Worst. Recovery. Ever: Japan Regular Wages Decline For 21 Consecutive Months

Japan's economic farce has gotten so bad it is becoming painful to even discuss it: first, every newspaper writes effusive, extended articles about how after nearly two years of consecutive declines in base pay praising Abenomics, and then the next month the "increase" is promptly revised lower in a footnote in some article which gets zero to no prominence, which however continues to reaffirm that Abenomics is an absolute, unmitigated disaster. Sure enough this is what happened today, when last month's bombastic "Japan Base Wages Rise for First Time in Nearly Two Years" can now be retracted and instead replaced with this: "regular pay slipped an annual 0.3 percent in February, falling for a 21st straight month after a 0.2 percent slip the previous month."

And what's worse, real wages, which take into account consumer inflation, dropped an annual 1.9 percent in February, down for a eighth straight month.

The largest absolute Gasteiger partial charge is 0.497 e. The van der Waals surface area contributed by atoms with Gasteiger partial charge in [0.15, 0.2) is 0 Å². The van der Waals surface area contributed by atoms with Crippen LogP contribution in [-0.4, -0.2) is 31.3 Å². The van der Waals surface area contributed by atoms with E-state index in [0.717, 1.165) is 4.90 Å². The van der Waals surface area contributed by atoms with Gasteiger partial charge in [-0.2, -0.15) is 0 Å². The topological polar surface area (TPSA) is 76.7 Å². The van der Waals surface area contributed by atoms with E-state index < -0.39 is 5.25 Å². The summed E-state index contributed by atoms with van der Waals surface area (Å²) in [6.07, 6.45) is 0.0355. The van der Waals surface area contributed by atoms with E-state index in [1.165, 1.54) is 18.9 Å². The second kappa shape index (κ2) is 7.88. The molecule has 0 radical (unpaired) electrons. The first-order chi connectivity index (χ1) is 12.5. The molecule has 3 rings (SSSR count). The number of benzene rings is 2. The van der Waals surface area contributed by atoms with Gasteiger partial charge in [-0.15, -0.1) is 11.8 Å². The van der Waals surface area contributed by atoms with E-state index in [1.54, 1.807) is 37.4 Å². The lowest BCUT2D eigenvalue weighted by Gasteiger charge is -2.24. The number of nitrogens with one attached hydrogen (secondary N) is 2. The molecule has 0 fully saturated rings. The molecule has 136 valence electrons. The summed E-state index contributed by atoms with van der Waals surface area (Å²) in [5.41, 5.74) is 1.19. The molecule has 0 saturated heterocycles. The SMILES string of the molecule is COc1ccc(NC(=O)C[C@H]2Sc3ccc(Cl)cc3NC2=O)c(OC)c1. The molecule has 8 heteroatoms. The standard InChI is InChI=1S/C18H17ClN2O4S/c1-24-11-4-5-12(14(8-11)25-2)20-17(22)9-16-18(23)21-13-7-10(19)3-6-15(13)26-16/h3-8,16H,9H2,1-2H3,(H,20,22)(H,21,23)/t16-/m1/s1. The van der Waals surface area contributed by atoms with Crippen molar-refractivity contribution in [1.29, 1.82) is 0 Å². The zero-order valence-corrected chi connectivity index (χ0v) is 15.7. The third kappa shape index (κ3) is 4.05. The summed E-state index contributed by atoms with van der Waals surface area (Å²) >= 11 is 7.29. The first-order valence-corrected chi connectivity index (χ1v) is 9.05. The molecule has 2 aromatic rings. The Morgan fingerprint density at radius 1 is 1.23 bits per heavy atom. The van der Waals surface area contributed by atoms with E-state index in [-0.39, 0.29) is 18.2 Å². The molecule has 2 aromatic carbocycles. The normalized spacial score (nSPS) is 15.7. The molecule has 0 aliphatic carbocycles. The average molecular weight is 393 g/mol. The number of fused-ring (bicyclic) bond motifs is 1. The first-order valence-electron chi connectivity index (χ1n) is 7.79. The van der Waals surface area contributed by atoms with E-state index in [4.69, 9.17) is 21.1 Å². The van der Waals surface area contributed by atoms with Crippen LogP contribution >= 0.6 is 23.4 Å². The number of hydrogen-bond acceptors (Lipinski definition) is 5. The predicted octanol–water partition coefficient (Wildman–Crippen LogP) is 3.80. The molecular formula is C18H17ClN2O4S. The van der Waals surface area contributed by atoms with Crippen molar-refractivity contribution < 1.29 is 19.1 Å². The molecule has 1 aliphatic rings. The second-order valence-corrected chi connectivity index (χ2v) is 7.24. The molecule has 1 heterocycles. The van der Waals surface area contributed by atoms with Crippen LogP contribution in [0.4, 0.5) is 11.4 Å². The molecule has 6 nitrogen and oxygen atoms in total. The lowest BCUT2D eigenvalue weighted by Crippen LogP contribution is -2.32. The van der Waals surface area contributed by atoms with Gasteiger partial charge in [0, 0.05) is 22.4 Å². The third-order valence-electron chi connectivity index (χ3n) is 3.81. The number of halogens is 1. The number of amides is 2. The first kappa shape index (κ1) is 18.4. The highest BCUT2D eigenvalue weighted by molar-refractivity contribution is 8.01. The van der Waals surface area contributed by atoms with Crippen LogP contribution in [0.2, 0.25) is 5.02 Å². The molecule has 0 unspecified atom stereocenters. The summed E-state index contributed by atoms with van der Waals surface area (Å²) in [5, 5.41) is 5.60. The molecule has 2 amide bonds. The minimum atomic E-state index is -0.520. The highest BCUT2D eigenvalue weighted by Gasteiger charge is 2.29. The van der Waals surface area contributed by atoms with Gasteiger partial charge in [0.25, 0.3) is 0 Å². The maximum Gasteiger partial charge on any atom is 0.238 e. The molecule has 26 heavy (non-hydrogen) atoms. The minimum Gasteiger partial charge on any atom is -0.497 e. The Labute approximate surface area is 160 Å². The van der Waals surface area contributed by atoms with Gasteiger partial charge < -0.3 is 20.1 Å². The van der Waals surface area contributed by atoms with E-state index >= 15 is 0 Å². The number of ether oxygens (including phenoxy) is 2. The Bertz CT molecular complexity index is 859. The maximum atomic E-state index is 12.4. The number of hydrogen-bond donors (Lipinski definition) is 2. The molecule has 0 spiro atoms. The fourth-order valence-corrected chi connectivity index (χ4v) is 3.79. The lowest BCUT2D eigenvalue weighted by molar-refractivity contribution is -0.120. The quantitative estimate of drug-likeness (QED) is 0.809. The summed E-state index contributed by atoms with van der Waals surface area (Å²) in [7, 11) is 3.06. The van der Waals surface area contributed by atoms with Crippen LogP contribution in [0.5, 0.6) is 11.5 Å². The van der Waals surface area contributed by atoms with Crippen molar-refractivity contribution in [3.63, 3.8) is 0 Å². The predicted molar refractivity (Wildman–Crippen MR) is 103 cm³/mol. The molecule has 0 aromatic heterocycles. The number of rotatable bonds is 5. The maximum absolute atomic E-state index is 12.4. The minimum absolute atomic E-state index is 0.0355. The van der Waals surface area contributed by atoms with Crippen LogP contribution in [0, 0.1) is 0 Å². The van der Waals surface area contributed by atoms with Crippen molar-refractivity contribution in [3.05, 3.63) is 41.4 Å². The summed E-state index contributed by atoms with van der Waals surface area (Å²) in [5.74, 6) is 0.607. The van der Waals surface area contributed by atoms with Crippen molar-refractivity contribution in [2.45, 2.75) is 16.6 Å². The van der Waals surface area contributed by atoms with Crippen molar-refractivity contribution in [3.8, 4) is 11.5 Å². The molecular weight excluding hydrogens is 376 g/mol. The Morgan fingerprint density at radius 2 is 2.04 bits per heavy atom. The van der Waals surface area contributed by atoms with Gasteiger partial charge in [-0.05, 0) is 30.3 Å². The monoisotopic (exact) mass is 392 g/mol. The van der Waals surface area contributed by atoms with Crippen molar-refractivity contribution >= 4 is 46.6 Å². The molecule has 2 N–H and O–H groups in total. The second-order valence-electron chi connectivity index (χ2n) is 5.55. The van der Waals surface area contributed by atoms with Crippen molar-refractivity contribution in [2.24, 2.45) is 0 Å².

So much for forcing companies to boost worker wages (which many have agreed to, boosting monthly pay by 2000 Yen, or about 4 BigMacs). By now even the most clueless economist PhDs (i.e., all of them), should be aware that as long as there is no sustained wage growth, Japan can have all the inflation it wants - it simply means that even less consumption will take place. Add the imminent sales tax hike into the equation and suddenly the specter of all out recession, even as the Nikkei continues to soar solely due to currency collapse, becomes an all too real possibility.